The data volume is the primary incentive for the other players to team up with Facebook. How long will the “Chinese Wall” between the two entities last - anybody’s guess.
RE: Now, if MasterCard will give me a card that uses Libra for my transactions when I go to Europe that offers me less friction than I am currently getting now when I pay with my credit cards, I’m all over that.
In addition to costs of authentication and checks on limits, any Crypto will add cost of mining (or whatever alternative solution). So I cant figure out why there can be less “friction”. From a consumer standpoint, there is not really much friction with card usage today (my opinion).

RE: Now imagine Libra successfully attracts some of that money…. to buy low-risk assets like government bonds.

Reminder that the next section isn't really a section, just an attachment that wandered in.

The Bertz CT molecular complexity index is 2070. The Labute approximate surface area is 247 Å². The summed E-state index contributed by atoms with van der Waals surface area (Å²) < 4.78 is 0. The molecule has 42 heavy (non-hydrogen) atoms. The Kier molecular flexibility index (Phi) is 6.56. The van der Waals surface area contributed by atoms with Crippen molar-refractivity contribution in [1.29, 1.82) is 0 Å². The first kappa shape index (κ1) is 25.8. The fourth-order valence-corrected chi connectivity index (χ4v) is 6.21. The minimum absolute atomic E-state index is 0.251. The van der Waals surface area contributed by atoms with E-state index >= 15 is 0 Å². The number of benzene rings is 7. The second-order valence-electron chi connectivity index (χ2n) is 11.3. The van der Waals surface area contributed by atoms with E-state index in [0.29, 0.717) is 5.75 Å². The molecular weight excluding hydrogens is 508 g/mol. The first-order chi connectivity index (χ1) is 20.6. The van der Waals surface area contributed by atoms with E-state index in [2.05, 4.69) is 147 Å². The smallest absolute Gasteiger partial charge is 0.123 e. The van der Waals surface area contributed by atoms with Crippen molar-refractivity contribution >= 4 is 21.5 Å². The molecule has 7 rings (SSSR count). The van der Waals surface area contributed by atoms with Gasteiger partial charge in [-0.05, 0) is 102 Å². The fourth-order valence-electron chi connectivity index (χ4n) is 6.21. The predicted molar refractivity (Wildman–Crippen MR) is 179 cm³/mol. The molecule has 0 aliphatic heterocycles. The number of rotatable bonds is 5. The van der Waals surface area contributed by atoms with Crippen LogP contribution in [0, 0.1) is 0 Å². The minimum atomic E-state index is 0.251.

In the circumstances, depositing with Libra is no different from depositing with a Bank? You just get yet another card for your wallet, or another wallet on your phone.

RE: If Libra, or anything like it, successfully pulls formerly underground money…
Money that is underground is there for a reason, and I would submit that it will never get into Libra when there are any number of anonymous cryptos out there.

Prossin2@gmail.com

July 27, 7:44 a.m.

Great article as usual.

I, for one, don’t want anything to do with Facebook or anything they are involved in - but that is me. 

The biggest issue beyond “trusting” Facebook is the fluctuating value of Libra based on a basket of currencies.  There is no way the IRS or any Government will allow gains based on valuation changes in Libra against the dollar to go untaxed any more than they allow gains on FOREX to go untaxed.

I think the nightmare of accounting and reporting will be its undoing in its current form - especially when Joe Sixpack gets a letter from the IRS saying he didn’t report his gains on buying a cup of coffee and a burger when using Libra.